health organization supports AIDS-affected children who have nowhere else to turn
Resources Focus on Children with AIDS
An alarming 90 percent of the 5.1 million people in India with HIV/AIDS don't know about their status until a crisis occurs. So when a parent dies unexpectedly or a newborn becomes ill, HIV/AIDS is often discovered to be the cause. After that, the community frequently becomes frightened and shuns the family. Relatives will not take them in. Schools reject surviving children.
Inspired by two little girls who had AIDS but nowhere to turn, Dr. P. Manorama created Chennai's Community Health Education Society (CHES), an organization that finds resources to house, educate and nurture shunned children. Supported by USAID, CHES operates five family resource centers where people learn how to care for stricken families and where myths and misinformation about HIV/AIDS are corrected to reduce fear and slow the spread of the disease. A separate CHES shelter houses and educates 32 AIDS-affected children who have nowhere to live and no family to turn to.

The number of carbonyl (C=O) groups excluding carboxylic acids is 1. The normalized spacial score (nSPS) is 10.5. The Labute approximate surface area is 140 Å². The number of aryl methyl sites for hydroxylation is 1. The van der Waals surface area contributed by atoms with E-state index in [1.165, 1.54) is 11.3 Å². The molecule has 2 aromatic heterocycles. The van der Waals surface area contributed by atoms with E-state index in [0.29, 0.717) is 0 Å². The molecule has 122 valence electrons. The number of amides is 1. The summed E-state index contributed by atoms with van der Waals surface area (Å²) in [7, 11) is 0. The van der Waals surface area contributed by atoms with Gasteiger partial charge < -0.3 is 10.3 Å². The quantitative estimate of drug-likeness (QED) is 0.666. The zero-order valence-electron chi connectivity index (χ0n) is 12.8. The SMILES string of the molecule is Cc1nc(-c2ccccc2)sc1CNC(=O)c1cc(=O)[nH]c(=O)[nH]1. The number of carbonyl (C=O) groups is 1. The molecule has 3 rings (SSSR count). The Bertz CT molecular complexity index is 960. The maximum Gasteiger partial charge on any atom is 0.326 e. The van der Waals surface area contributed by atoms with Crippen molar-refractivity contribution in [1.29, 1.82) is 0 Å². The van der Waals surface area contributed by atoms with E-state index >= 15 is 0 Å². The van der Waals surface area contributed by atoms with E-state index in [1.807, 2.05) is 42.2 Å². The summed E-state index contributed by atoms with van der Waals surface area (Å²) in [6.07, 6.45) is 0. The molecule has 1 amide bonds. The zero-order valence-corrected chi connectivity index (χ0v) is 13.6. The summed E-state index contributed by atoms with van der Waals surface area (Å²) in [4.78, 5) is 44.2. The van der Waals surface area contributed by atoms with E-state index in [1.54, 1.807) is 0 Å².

CHES workers seem to be everywhere: Murugan, a resident of the CHES orphanage, won a watch for being the top student at his school — one of the few that accepts children affected by HIV/AIDS, thanks to interventions by CHES. At a CHES community resource center, two adolescent peer counselors practice for a street performance about HIV/AIDS while a community educator meets with a self-help group.
Dr. Manorama's desire to help two little girls continues to have a ripple effect, each day helping more and more people affected by HIV/AIDS live with dignity and respect.